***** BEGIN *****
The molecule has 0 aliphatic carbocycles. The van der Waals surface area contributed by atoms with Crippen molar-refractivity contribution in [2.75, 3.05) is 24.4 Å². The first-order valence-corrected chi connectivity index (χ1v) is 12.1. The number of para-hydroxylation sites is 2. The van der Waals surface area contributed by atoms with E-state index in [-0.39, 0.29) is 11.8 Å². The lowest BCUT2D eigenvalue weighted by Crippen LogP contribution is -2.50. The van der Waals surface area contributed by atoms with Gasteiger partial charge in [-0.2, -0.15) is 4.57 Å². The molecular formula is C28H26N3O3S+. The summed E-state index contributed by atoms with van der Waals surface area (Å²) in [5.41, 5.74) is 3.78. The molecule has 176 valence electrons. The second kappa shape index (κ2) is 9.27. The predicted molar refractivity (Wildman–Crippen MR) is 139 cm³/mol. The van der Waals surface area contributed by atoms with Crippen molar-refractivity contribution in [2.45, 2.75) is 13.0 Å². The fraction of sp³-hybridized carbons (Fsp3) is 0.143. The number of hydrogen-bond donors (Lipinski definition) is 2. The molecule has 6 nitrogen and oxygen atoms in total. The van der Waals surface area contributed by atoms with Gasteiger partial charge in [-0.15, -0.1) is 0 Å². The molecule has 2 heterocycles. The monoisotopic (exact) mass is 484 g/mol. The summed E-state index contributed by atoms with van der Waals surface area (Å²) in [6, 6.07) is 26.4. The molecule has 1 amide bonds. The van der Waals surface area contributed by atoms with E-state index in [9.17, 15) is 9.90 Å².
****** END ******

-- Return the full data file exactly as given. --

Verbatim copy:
The molecule has 0 aliphatic carbocycles. The van der Waals surface area contributed by atoms with Crippen molar-refractivity contribution in [2.75, 3.05) is 24.4 Å². The first-order valence-corrected chi connectivity index (χ1v) is 12.1. The number of para-hydroxylation sites is 2. The van der Waals surface area contributed by atoms with E-state index in [-0.39, 0.29) is 11.8 Å². The lowest BCUT2D eigenvalue weighted by Crippen LogP contribution is -2.50. The van der Waals surface area contributed by atoms with Gasteiger partial charge in [-0.2, -0.15) is 4.57 Å². The molecular formula is C28H26N3O3S+. The summed E-state index contributed by atoms with van der Waals surface area (Å²) in [5.41, 5.74) is 3.78. The molecule has 176 valence electrons. The second kappa shape index (κ2) is 9.27. The predicted molar refractivity (Wildman–Crippen MR) is 139 cm³/mol. The van der Waals surface area contributed by atoms with Crippen molar-refractivity contribution in [2.45, 2.75) is 13.0 Å². The fraction of sp³-hybridized carbons (Fsp3) is 0.143. The number of hydrogen-bond donors (Lipinski definition) is 2. The molecule has 6 nitrogen and oxygen atoms in total. The van der Waals surface area contributed by atoms with Gasteiger partial charge in [-0.15, -0.1) is 0 Å². The molecule has 2 heterocycles. The monoisotopic (exact) mass is 484 g/mol. The summed E-state index contributed by atoms with van der Waals surface area (Å²) in [6, 6.07) is 26.4. The molecule has 1 amide bonds. The van der Waals surface area contributed by atoms with E-state index in [9.17, 15) is 9.90 Å².